Scindapsus pictus is a mouthful of a name, but this lovely plant boasts stunning silver variegated foliage that cascades on vining stems. This vining plant grows in tropical rainforests throughout Bangladesh, Borneo, India, Java, Thailand, Peninsular Malaysia, Sumatra, Sulawesi, and the Philippines. Scindapsus is easy to maintain, but it’s also a slow grower that goes by the nicknames Silver Vine or Silk Pothos, although it is not a true Pothos. Here’s what you need to know about Scindapsus pictus care if you’ve had your eye on one of these beauties or want to help yours thrive.
Types of Scindapsus pictus
Matte green foliage with silvery gray variegated patches is the hallmark of the Scindapsus pictus. Lopsided heart-shaped leaves have a more pronounced curve on one side, creating an almost cartoonish shape. Plants in nature grow vines that reach about 10 feet long, while houseplants tend to max out around 3 feet. In nature, Scindapsus pictus also flowers, but the conditions in most homes do not encourage blooms. The flowers are rather insignificant, so you’re not missing out. Some of the more common varieties include:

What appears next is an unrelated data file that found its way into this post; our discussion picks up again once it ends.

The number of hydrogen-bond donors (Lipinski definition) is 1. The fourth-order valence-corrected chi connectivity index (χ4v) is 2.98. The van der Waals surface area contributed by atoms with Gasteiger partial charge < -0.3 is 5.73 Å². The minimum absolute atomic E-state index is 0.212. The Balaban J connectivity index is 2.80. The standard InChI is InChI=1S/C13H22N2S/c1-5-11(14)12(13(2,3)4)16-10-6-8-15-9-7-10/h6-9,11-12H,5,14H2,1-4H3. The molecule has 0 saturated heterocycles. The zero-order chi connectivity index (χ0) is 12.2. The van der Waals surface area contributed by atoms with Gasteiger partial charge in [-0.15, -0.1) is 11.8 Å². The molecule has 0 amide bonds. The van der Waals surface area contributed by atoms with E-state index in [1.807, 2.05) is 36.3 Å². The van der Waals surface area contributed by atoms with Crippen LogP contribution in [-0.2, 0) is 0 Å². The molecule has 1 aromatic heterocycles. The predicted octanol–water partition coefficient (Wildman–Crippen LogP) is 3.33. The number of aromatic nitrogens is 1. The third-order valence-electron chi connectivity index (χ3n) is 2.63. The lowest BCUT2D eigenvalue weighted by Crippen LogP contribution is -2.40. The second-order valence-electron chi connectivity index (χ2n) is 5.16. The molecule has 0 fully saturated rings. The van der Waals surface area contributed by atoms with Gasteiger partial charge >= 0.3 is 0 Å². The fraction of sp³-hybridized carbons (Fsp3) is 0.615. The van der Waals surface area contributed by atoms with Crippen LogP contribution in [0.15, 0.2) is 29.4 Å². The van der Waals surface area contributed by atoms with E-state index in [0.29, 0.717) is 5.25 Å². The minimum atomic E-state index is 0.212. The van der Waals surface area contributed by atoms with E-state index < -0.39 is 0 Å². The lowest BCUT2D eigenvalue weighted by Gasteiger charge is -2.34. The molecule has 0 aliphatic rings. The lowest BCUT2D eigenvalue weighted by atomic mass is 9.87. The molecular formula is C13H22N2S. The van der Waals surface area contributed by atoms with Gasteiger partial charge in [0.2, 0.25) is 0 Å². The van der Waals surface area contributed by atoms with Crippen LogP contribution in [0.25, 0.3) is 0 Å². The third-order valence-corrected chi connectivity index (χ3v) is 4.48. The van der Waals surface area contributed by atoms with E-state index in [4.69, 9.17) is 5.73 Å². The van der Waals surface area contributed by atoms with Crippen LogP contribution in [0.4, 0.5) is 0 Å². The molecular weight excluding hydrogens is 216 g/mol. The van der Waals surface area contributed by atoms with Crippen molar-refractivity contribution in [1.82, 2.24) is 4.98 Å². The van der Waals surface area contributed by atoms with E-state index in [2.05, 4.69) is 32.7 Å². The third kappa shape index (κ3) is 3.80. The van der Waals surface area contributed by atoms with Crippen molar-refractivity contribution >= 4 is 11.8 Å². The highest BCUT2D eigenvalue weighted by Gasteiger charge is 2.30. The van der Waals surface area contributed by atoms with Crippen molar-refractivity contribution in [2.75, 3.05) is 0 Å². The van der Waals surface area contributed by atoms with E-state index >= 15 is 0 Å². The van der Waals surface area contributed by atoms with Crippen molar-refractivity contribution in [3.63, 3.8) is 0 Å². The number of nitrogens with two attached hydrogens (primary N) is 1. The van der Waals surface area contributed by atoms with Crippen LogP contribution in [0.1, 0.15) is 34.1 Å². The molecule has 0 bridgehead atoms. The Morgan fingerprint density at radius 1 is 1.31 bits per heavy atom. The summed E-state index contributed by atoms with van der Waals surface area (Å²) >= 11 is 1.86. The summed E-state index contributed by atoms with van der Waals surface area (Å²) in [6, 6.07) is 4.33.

- Scindapsus pictus argyraeus
- Scindapsus pictus exotica
- Scindapsus pictus jade stain
- Scindapsus pictus silver hero
- Scindapsus pictus silver lady
- Scindapsus pictus silver splash
- Scindapsus pictus silver satin
- Scindapsus pictus silvery Anne
- Scindapsus treubii dark form
- Scindapsus treubii moonlight
Sometimes Scindapsus are labeled or referred to as Pothos. Scindapsus, Pothos, and Philodendron are all part of the Araceae family, but they belong to different genera, so they look somewhat similar but not quite the same. These are all lovely plants with similar care needs, but they are, in fact, different plants.
Scindapsus pictus Light Needs
Give Scindapsus pictus medium to bright indirect sunlight. Light is essential for all houseplants, but there’s more on the line with variegated plants. Plants in low light will lose their silvery gray coloring and revert to green, while plants in direct sunlight will burn. Up your Scindapsus pictus care by periodically rotating the plant. Give it a quarter turn each time you water or once each month to ensure each side receives even sunlight.
How Often to Water Scindapsus pictus